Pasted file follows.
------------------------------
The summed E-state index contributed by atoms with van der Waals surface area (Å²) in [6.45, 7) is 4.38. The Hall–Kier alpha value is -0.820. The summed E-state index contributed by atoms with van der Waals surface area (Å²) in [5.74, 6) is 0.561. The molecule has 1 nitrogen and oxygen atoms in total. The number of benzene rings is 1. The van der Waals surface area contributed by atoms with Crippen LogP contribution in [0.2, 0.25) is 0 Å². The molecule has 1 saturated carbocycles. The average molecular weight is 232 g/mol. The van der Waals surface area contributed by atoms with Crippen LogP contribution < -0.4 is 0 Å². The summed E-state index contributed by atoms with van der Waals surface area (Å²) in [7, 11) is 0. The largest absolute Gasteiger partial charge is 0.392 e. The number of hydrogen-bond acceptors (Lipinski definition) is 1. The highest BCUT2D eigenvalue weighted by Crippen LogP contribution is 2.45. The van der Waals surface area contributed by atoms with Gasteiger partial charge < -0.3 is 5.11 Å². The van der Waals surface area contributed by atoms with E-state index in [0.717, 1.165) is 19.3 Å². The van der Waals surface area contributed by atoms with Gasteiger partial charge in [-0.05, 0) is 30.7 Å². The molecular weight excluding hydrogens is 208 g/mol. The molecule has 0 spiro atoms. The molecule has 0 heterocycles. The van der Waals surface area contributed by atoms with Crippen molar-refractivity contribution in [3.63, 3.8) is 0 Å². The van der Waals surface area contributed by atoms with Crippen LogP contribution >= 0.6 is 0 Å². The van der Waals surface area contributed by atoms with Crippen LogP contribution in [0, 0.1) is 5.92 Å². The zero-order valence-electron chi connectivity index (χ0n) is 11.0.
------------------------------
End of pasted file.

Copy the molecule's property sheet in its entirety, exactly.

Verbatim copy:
The summed E-state index contributed by atoms with van der Waals surface area (Å²) in [6.45, 7) is 4.38. The Hall–Kier alpha value is -0.820. The summed E-state index contributed by atoms with van der Waals surface area (Å²) in [5.74, 6) is 0.561. The molecule has 1 nitrogen and oxygen atoms in total. The number of benzene rings is 1. The van der Waals surface area contributed by atoms with Crippen LogP contribution in [0.2, 0.25) is 0 Å². The molecule has 1 saturated carbocycles. The average molecular weight is 232 g/mol. The van der Waals surface area contributed by atoms with Crippen LogP contribution < -0.4 is 0 Å². The summed E-state index contributed by atoms with van der Waals surface area (Å²) in [7, 11) is 0. The largest absolute Gasteiger partial charge is 0.392 e. The number of hydrogen-bond acceptors (Lipinski definition) is 1. The highest BCUT2D eigenvalue weighted by Crippen LogP contribution is 2.45. The van der Waals surface area contributed by atoms with Gasteiger partial charge < -0.3 is 5.11 Å². The van der Waals surface area contributed by atoms with E-state index in [0.717, 1.165) is 19.3 Å². The van der Waals surface area contributed by atoms with Gasteiger partial charge in [-0.05, 0) is 30.7 Å². The molecular weight excluding hydrogens is 208 g/mol. The molecule has 0 spiro atoms. The molecule has 0 heterocycles. The van der Waals surface area contributed by atoms with Crippen molar-refractivity contribution in [3.63, 3.8) is 0 Å². The van der Waals surface area contributed by atoms with Crippen LogP contribution >= 0.6 is 0 Å². The van der Waals surface area contributed by atoms with Crippen LogP contribution in [0, 0.1) is 5.92 Å². The zero-order valence-electron chi connectivity index (χ0n) is 11.0.